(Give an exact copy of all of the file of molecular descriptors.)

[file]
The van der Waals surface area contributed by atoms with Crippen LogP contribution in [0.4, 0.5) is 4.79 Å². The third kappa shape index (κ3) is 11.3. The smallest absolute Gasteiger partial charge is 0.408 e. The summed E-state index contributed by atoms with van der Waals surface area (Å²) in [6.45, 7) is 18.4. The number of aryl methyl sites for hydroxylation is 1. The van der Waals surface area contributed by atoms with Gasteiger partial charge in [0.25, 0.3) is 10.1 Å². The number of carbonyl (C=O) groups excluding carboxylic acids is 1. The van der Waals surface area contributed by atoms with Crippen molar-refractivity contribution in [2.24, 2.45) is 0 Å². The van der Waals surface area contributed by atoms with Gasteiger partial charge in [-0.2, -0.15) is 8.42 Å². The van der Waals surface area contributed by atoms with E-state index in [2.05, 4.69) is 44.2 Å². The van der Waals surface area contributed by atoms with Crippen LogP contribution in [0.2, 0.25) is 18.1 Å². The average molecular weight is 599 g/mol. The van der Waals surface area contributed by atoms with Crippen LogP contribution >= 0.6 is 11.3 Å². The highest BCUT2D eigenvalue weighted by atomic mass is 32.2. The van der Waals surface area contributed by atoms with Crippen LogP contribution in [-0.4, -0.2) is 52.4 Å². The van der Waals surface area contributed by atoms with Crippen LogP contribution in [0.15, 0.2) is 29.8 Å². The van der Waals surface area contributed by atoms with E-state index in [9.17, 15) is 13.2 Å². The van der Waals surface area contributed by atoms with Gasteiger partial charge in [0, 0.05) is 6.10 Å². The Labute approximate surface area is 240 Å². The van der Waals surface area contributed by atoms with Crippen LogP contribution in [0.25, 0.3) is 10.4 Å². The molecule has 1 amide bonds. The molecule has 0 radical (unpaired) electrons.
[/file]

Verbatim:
The van der Waals surface area contributed by atoms with Crippen LogP contribution in [0.4, 0.5) is 4.79 Å². The third kappa shape index (κ3) is 11.3. The smallest absolute Gasteiger partial charge is 0.408 e. The summed E-state index contributed by atoms with van der Waals surface area (Å²) in [6.45, 7) is 18.4. The number of aryl methyl sites for hydroxylation is 1. The van der Waals surface area contributed by atoms with Gasteiger partial charge in [0.25, 0.3) is 10.1 Å². The number of carbonyl (C=O) groups excluding carboxylic acids is 1. The van der Waals surface area contributed by atoms with Crippen molar-refractivity contribution in [2.24, 2.45) is 0 Å². The van der Waals surface area contributed by atoms with Gasteiger partial charge in [-0.2, -0.15) is 8.42 Å². The van der Waals surface area contributed by atoms with E-state index in [2.05, 4.69) is 44.2 Å². The van der Waals surface area contributed by atoms with Crippen LogP contribution in [0.2, 0.25) is 18.1 Å². The average molecular weight is 599 g/mol. The van der Waals surface area contributed by atoms with Crippen LogP contribution >= 0.6 is 11.3 Å². The highest BCUT2D eigenvalue weighted by atomic mass is 32.2. The van der Waals surface area contributed by atoms with Crippen LogP contribution in [-0.4, -0.2) is 52.4 Å². The van der Waals surface area contributed by atoms with Crippen LogP contribution in [0.15, 0.2) is 29.8 Å². The van der Waals surface area contributed by atoms with E-state index in [9.17, 15) is 13.2 Å². The van der Waals surface area contributed by atoms with Gasteiger partial charge in [0, 0.05) is 6.10 Å². The Labute approximate surface area is 240 Å². The van der Waals surface area contributed by atoms with Crippen LogP contribution in [0.25, 0.3) is 10.4 Å². The molecule has 1 amide bonds. The molecule has 0 radical (unpaired) electrons.